What is the Exposure margin?

The margin which is charged over and above the SPAN margin to cushion any MTM (Mark to Market) losses is called the Exposure margin.

At the time of taking any position the stock exchange blocks the initial margin which is the sum of SPAN margin and exposure margin. Therefore the margin ( an additional margin over and above the SPAN margin) which is collected in addition to the SPAN margin at the time of taking the position is known as the Exposure margin and is also known as the additional margin.

This margin is collected to provide protection against a broker’s responsibility that may potentially arise due to unpredictable swings in the market. At the time of initiating a futures trade, the investor has to complete the initial margin requirement.

How to calculate exposure margin?

The Exposure margin charged for index futures contracts is 3% of the value of the contract. For example, if the value of a NIFTY futures contract is Rs.7,00,000 then the Exposure margin applicable on this future contract will be 3% of Rs. 7,00,000 i.e. Rs. 21,000.

The Exposure margin charged for Stocks, options, and other derivatives, is usually 5% or 1.5 times the Standard deviation, whichever is higher.

When SPAN and Exposure margins are collected?

As discussed above the exposure margin is not paid separately instead it gets summed up in the total margin requirements.

As the risk of intraday trades is lower than overnight / carry forward trades brokers charge only a percentage of the total margins for Intraday trades.

As per new guidelines imposed in 2018, both SPAN and Exposure margins have to be blocked for an overnight position. If one fails to comply with these rules penalty will get imposed on that personnel.

What is the difference between Exposure Margin and SPAN Margin?

The SPAN margin is calculated initially based on the risk assessment and volatility factors. Whereas the exposure margin is an additional margin value that is dependent on one’s risk exposure.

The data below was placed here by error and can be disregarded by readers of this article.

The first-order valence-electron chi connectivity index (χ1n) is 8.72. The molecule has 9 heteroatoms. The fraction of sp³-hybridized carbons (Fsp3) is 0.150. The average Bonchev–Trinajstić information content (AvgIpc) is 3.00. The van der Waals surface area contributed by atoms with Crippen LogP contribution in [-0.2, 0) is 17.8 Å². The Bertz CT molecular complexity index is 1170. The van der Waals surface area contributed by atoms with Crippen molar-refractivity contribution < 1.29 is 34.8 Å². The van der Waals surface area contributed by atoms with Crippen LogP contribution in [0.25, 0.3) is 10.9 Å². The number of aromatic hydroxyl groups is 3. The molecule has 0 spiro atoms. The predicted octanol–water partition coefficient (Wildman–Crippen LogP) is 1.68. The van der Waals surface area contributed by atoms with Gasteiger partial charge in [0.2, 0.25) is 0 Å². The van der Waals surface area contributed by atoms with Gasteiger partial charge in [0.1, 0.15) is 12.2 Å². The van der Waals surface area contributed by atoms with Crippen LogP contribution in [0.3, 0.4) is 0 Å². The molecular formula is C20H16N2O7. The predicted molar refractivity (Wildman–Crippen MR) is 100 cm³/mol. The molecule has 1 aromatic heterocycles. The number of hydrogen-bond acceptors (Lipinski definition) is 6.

As per the underlying rule, the exposure margin for index futures contracts is limited to 3% of the total value of the contract while the SPAN margin is an initial margin that is calculated on the basis of the risk and volatility of the underlying.

The SPAN margin for a particular security is not constant all the time. It keeps changing from time to time based on the volatility of the underlying whereas the Exposure margin won’t change as its basic function is to work as an additional safety net.

Which are the segments where SPAN and Exposure margin are applicable?

Exposure margins are applicable for trading in the NSE (National Stock Exchange) in the F&O (Futures and Options) segments and trading in the MCX (Multi Commodity Exchange) in the commodity derivatives.

The Span margin of a contract is calculated for F&O (Futures and Options) strategies at the time of trading equities, commodities, and currencies.


This way we have covered the details of SPAN and exposure margin in this blog and get to know how this margin helps cushion products from the uncertainties of the market.In order to cover any potential future loss, futures and options traders should maintain a sufficient margin in their accounts. The SPAN margin and exposure margins are the two values used by writers to maintain this margin. The total initial margin is calculated by using the values of SPAN and Exposure margin i.e. Total Margin = SPAN Margin + Exposure Margin.